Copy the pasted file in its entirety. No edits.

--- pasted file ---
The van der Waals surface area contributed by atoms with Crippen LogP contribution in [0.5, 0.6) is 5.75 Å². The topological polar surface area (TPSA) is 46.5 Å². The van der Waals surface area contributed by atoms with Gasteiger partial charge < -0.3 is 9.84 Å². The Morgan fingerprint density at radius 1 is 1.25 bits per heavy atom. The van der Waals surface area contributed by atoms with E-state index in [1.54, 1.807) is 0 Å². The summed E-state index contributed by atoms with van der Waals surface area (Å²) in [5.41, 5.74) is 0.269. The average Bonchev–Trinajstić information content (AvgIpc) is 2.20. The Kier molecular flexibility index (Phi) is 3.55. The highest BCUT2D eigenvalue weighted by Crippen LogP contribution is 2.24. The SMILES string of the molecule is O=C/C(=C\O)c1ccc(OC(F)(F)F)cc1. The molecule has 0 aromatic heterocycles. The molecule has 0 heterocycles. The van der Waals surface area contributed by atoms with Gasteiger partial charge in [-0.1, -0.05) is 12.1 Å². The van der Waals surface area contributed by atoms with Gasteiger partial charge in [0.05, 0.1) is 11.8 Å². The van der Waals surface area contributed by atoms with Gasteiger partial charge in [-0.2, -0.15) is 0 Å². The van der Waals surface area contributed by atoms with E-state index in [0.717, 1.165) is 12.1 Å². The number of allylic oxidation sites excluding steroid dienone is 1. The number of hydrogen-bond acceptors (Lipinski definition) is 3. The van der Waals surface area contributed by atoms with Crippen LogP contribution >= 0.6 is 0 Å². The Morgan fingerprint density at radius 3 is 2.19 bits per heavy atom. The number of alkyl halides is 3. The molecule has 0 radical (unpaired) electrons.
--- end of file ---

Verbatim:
The van der Waals surface area contributed by atoms with Crippen LogP contribution in [0.5, 0.6) is 5.75 Å². The topological polar surface area (TPSA) is 46.5 Å². The van der Waals surface area contributed by atoms with Gasteiger partial charge < -0.3 is 9.84 Å². The Morgan fingerprint density at radius 1 is 1.25 bits per heavy atom. The van der Waals surface area contributed by atoms with E-state index in [1.54, 1.807) is 0 Å². The summed E-state index contributed by atoms with van der Waals surface area (Å²) in [5.41, 5.74) is 0.269. The average Bonchev–Trinajstić information content (AvgIpc) is 2.20. The Kier molecular flexibility index (Phi) is 3.55. The highest BCUT2D eigenvalue weighted by Crippen LogP contribution is 2.24. The SMILES string of the molecule is O=C/C(=C\O)c1ccc(OC(F)(F)F)cc1. The molecule has 0 aromatic heterocycles. The molecule has 0 heterocycles. The van der Waals surface area contributed by atoms with Gasteiger partial charge in [-0.1, -0.05) is 12.1 Å². The van der Waals surface area contributed by atoms with Gasteiger partial charge in [0.05, 0.1) is 11.8 Å². The van der Waals surface area contributed by atoms with Gasteiger partial charge in [-0.2, -0.15) is 0 Å². The van der Waals surface area contributed by atoms with E-state index in [0.717, 1.165) is 12.1 Å². The number of allylic oxidation sites excluding steroid dienone is 1. The number of hydrogen-bond acceptors (Lipinski definition) is 3. The van der Waals surface area contributed by atoms with Crippen LogP contribution >= 0.6 is 0 Å². The Morgan fingerprint density at radius 3 is 2.19 bits per heavy atom. The number of alkyl halides is 3. The molecule has 0 radical (unpaired) electrons.